Investigation into current applications of additive manufacture in conservation and its suitability of use

Jasmin Mackenzie

Additive Manufacture (AM), known also as 3D-Printing or Rapid Prototyping, is an expanding field that is currently being explored within conservation. Additive Manufacture adds material in layers through a variety of processes, rather than subtracting as with carving or other methods. This paper reviews the various ways that AM has been used within the field of conservation so far, including the application of AM to reproductions, replacing sections, casting with AM, packaging, as well as looking at the preservation of AM products. Additionally, the paper introduces tests to determine the viability of AM to conservation. This paper focuses on Fused Deposition Modelling (FDM) since it is the cheapest, and one the more accessible, AM processes available. The common AM materials of Polylactic Acid (PLA) and Acrylonitrile Butadiene Styrene (ABS) are examined. Although a specific printer is tested, the experiments are used to highlight how to test any printer or material.
Using an M3D Printer, four materials from M3D were tested. These were purportedly: one ABS and three PLA based (designated as PLA, CLR and BLK in this paper), with the three PLA based materials having different properties. An initial test was performed to test the accuracy of the printer, before tests were done to artificially age materials by subjecting the samples to heat, light and high relative humidity (RH). The change in dimensions, colour, hardness and strength were measured and presented in the paper. An experiment, comparable to the Oddy test, was performed to see if the materials produce by-products subjected high temperature and relative humidity.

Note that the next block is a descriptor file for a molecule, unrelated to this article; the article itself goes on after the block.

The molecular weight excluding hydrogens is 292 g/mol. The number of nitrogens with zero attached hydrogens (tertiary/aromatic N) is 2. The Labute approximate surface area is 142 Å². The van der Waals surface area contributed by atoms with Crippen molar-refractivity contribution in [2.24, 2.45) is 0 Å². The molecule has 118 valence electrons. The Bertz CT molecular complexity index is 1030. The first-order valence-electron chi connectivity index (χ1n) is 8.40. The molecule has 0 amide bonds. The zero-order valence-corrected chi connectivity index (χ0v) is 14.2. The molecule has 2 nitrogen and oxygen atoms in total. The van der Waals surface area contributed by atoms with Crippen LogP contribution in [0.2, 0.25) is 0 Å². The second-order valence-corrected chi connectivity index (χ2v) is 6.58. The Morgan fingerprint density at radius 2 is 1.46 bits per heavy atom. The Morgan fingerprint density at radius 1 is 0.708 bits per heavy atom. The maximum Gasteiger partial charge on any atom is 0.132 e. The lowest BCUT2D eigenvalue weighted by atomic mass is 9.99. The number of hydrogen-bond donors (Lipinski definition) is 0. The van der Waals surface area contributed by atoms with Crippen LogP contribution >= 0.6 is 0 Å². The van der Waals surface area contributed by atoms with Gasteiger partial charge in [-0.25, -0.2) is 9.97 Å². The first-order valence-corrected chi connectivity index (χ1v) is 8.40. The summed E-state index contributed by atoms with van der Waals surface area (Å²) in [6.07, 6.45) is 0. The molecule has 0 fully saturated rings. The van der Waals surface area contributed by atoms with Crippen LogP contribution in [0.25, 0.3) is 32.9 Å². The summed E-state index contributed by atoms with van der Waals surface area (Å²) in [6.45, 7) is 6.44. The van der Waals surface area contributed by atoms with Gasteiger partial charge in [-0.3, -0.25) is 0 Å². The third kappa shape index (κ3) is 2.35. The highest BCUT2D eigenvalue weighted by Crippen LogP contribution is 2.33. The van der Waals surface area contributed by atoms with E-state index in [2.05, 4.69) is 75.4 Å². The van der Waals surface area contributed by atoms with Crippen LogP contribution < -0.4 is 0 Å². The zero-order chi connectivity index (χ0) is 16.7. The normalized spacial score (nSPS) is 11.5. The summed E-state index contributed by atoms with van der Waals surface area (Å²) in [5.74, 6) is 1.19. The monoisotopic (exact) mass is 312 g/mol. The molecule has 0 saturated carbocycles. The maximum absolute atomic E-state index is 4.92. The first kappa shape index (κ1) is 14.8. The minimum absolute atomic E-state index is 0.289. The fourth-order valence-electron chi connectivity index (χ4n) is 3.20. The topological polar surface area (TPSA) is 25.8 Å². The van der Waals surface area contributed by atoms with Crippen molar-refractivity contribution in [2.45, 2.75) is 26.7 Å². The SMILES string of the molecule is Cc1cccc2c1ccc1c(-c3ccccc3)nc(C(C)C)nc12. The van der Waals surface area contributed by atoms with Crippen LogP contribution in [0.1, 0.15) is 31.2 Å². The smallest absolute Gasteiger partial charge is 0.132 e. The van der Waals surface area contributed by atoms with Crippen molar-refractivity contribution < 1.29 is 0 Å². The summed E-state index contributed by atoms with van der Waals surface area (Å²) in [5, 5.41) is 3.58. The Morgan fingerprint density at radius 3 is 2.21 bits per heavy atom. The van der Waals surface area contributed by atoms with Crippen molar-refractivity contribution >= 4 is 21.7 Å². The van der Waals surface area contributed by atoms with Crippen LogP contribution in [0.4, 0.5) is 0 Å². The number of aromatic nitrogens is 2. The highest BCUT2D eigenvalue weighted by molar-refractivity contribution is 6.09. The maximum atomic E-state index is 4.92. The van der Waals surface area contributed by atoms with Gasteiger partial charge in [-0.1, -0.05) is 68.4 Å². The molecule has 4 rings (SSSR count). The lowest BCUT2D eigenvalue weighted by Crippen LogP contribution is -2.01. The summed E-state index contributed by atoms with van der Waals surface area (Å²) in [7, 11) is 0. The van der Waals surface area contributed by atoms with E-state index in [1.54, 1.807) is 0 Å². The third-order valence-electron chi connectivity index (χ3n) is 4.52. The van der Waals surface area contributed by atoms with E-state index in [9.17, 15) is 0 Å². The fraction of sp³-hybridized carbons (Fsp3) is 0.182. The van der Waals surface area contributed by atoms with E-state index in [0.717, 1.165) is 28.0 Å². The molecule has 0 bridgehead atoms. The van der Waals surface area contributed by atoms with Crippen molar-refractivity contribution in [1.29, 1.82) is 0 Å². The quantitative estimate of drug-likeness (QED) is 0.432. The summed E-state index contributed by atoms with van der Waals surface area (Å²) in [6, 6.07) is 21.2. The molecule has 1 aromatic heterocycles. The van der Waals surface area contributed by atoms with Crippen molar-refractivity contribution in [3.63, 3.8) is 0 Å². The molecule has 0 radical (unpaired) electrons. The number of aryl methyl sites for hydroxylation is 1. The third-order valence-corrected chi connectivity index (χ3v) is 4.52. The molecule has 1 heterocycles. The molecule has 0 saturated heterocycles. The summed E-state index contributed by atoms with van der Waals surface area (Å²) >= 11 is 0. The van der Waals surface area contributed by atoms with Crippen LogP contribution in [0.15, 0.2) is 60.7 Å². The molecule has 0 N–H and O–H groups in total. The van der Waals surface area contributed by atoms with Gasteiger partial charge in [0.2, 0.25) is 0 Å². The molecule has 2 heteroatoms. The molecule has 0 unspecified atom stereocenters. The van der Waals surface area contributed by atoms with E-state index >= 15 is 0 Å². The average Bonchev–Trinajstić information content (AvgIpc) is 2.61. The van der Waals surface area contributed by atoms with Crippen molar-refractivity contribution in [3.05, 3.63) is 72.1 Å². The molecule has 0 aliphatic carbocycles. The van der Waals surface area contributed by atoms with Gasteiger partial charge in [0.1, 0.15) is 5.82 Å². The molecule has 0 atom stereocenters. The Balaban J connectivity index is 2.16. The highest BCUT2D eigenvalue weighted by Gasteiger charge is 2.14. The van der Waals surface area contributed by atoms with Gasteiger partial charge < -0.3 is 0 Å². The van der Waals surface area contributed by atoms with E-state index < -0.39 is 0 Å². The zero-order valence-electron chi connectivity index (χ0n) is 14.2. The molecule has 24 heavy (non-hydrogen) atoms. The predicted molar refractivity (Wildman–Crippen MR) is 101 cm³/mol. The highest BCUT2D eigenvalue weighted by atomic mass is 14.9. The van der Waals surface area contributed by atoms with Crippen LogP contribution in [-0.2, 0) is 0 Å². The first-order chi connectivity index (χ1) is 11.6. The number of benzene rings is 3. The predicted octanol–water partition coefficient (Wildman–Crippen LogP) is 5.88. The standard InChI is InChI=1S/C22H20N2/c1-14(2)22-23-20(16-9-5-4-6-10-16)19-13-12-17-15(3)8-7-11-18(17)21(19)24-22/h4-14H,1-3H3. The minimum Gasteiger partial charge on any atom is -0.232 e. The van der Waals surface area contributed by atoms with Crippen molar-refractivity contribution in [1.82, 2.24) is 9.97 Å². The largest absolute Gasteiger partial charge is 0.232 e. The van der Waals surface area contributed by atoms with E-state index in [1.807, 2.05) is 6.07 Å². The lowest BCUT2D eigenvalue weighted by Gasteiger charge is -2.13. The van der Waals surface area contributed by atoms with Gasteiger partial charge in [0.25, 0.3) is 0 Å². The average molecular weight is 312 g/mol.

The results showed that the printer could only produce sufficiently accurate samples with ABS, all PLA samples didn’t conform. ABS showed no harmful by-products but is very hard at room temperature. It is therefore most suitable to make reproductions or replacing sections within an object. The pure PLA released by-products and showed dimensional change from the model and after aging. This suggests it is not suitable for conservation use over a long period but knowledge of its aging is still needed for prototypes made of this material. The altered PLA samples, CLR and BLK, have high flexibility at room temperature, poor dimensional accuracy and produce no by-products. Making them more suitable to storage and packaging.
The Oddy Test is considered appropriate for testing AM materials while the heat, light and RH tests depend upon the end purpose. The printer test introduced in this paper is proposed as a standard test to check the viability of the printer or material to a design.

Key Words: Additive Manufacture, 3D-Print, Fused Deposition Modelling, Polylactic Acid, Acrylonitrile Butadiene Styrene